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Oriental Minimalism: It Works, and then It Doesn’t

Oriental Minimalism: It Works, and then It Doesn’t

  • Culture
  • Life
It’s not called a purge for nothing. It’s not called The Life-Changing Magic of Tidying Up for nothing either, with the emphasis on ‘life-changing magic’.

The idea behind Marie Kondo’s book and method (or the KonMari method) is to get rid of anything that doesn’t “spark joy.” For most of us, that’s a lot of stuff. At the same time, her philosophy is less about discarding than it is about identifying what to keep. This entails being grateful; not just for what you have, but actually thanking the object itself for existing.

At least one practitioner has confessed that doing this has led to her always putting things where they belong. Another found pleasure in the once drab chore of folding clothes. Others have arrived at revelations about why they own what they own.

For professional home organiser Han Yien, the objective is no less ambitious, though admittedly far less melodramatic. Having left her job in Shanghai as a lawyer, she now works as a domestic helper of sorts—an efficiency consultant if you will.

When she goes about her work, she dons a surgical face mask, a weapon symbolic of the task at hand. Likely a simple hygiene practice, it communicates the notion that tidying up is in fact the equivalent of open heart surgery. You are not simply creating room. You are engaging in a sort of dispassionate, existential spring cleaning.

if a picture of your ex is preventing you from moving on, get rid of it

Both Marie Kondo and Han Yien, respectively Japanese and Chinese, operate via the belief that sentimentality is a burden. Asians are huge gift givers, and disposing of the things we receive can seem rude. Also, prudence is a prized virtue, which means that throwing anything away can quickly be seen as wasteful.

However, hoarding is by no means an Asian phenomenon. The television series Hoarders, which has been airing since 2009, offers us an often excruciating peek into the lives of people who are physically incapable of throwing things away.

While they exist at an extreme that few of us will ever experience, oriental minimalism tells us that the threat of this universal problem is as unhealthy as the monster itself.

If we must distill the magic of tidying up into a straightforward idea, it is simply this: if a picture of your ex is preventing you from moving on, get rid of it. If having less clutter means less frustration because you can now find your car keys, by all means.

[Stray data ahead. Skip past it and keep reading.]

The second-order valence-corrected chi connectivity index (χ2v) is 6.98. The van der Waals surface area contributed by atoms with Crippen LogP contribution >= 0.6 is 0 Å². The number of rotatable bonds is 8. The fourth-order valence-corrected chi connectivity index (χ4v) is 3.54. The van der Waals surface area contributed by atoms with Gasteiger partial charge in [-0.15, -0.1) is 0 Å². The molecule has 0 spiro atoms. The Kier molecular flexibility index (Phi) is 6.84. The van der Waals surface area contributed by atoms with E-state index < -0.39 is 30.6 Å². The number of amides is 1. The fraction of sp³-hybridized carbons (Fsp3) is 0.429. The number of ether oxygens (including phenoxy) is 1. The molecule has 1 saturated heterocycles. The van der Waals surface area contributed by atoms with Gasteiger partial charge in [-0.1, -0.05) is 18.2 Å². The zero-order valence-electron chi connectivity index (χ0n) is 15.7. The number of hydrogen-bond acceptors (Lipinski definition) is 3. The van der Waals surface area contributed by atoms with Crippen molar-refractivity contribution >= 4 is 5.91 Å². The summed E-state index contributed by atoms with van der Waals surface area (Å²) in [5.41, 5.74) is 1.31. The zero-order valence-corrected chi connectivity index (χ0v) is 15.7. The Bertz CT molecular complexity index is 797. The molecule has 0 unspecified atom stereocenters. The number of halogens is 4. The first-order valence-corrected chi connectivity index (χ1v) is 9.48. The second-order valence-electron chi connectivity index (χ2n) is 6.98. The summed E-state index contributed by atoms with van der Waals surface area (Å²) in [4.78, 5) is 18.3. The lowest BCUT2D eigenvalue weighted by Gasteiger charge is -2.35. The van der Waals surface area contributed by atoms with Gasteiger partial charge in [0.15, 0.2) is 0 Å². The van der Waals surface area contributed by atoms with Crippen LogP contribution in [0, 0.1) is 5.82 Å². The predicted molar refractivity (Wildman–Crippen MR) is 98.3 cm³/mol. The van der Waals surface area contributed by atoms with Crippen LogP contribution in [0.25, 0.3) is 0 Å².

Any other misguided belief in the inseparability of our interior and exterior lives might just result in empty spaces that are more sterile than serene. Call it being drunk on tidying power.

The thing is, most of us lead messy, object-filled lives simply because we are busy. Or we’re lazy. Sometimes we’re both. We don’t avoid decluttering out of some misdirected nostalgia, emotional ennui or materialistic obsession. Sometimes, we grow accustomed to tuning out of cluttered environments. When you live in a noisy, cosmopolitan city, it becomes second nature.

Sometimes, Chinese New Year comes around—or perhaps just a quiet balmy Sunday afternoon—and an unexplainable inclination to look through boxes of old photographs might lead to a minor excavation followed by a thorough throwing out of dust-caked mementos. Afterwards, no great revelations emerge. We do not become better people.

There is a kind of vain hope in wishing our minimalist material lives will come to reflect our emotional ones. That we can be truly left with the things that matter. No more fluffy maintenance of social masquerades, no more imaginary need to finance an endless supply of scented candles.

Being human means that the whims of nostalgia and “I just don’t want to throw that away!” define us.

But capitalist detoxing is not for everyone. Being human means that the whims of nostalgia and “I just don’t want to throw that away!” define us. Think of how work-life balance doesn’t exist because the idea itself is a myth; in truth, we all exist in a kind of whirling, cosmological mish-mashing of relatively successful multi-tasking.

Sure, being stressed can lead some people to clean obsessively. The trouble is, this doesn’t translate to the reality that a clean home is then an effective bulwark against anxiety. In fact, said distressed individual will just resort to other means to take the edge off.

Make no mistake however, the KonMari method works for a lot of people. Han Yien’s work is creating tranquil spaces for families who have known nothing but mayhem and perpetually missing household items. At a scientific level, there is even evidence suggesting that messy conditions compete for your attention and limit your brain’s ability to process information.

Yet there is wisdom in accepting that we can never truly have control over everything. Pristine physical spaces only go so far in helping to regulate the lived realities we have to actually navigate. If anything, let’s remember that minimalism is all about maximising joy. As for everything else, take it with a pinch of salt.

Yes, even if that means sprinkling it on the floor to ward off curses. Or just lizards.

Author

Wong Jia Wei